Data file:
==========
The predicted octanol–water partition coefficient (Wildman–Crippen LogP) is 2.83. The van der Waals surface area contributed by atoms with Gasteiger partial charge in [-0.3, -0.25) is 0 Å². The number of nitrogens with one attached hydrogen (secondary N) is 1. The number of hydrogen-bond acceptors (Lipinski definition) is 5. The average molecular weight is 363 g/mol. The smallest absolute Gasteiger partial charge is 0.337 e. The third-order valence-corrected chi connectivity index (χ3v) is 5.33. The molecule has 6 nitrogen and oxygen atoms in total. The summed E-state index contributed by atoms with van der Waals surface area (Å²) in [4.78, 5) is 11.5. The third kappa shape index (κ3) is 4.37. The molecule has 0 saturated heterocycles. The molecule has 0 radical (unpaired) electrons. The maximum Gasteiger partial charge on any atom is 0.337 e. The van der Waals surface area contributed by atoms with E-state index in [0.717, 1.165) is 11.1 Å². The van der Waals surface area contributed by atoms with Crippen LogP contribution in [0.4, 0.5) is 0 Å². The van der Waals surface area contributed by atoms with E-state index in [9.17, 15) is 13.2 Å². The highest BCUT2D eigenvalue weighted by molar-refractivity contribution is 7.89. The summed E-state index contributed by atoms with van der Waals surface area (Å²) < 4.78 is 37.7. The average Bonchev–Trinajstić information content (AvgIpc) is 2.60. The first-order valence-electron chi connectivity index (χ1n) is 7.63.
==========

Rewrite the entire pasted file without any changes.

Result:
The predicted octanol–water partition coefficient (Wildman–Crippen LogP) is 2.83. The van der Waals surface area contributed by atoms with Gasteiger partial charge in [-0.3, -0.25) is 0 Å². The number of nitrogens with one attached hydrogen (secondary N) is 1. The number of hydrogen-bond acceptors (Lipinski definition) is 5. The average molecular weight is 363 g/mol. The smallest absolute Gasteiger partial charge is 0.337 e. The third-order valence-corrected chi connectivity index (χ3v) is 5.33. The molecule has 6 nitrogen and oxygen atoms in total. The summed E-state index contributed by atoms with van der Waals surface area (Å²) in [4.78, 5) is 11.5. The third kappa shape index (κ3) is 4.37. The molecule has 0 saturated heterocycles. The molecule has 0 radical (unpaired) electrons. The maximum Gasteiger partial charge on any atom is 0.337 e. The van der Waals surface area contributed by atoms with E-state index in [0.717, 1.165) is 11.1 Å². The van der Waals surface area contributed by atoms with Crippen LogP contribution in [0.4, 0.5) is 0 Å². The van der Waals surface area contributed by atoms with E-state index in [9.17, 15) is 13.2 Å². The highest BCUT2D eigenvalue weighted by molar-refractivity contribution is 7.89. The summed E-state index contributed by atoms with van der Waals surface area (Å²) < 4.78 is 37.7. The average Bonchev–Trinajstić information content (AvgIpc) is 2.60. The first-order valence-electron chi connectivity index (χ1n) is 7.63.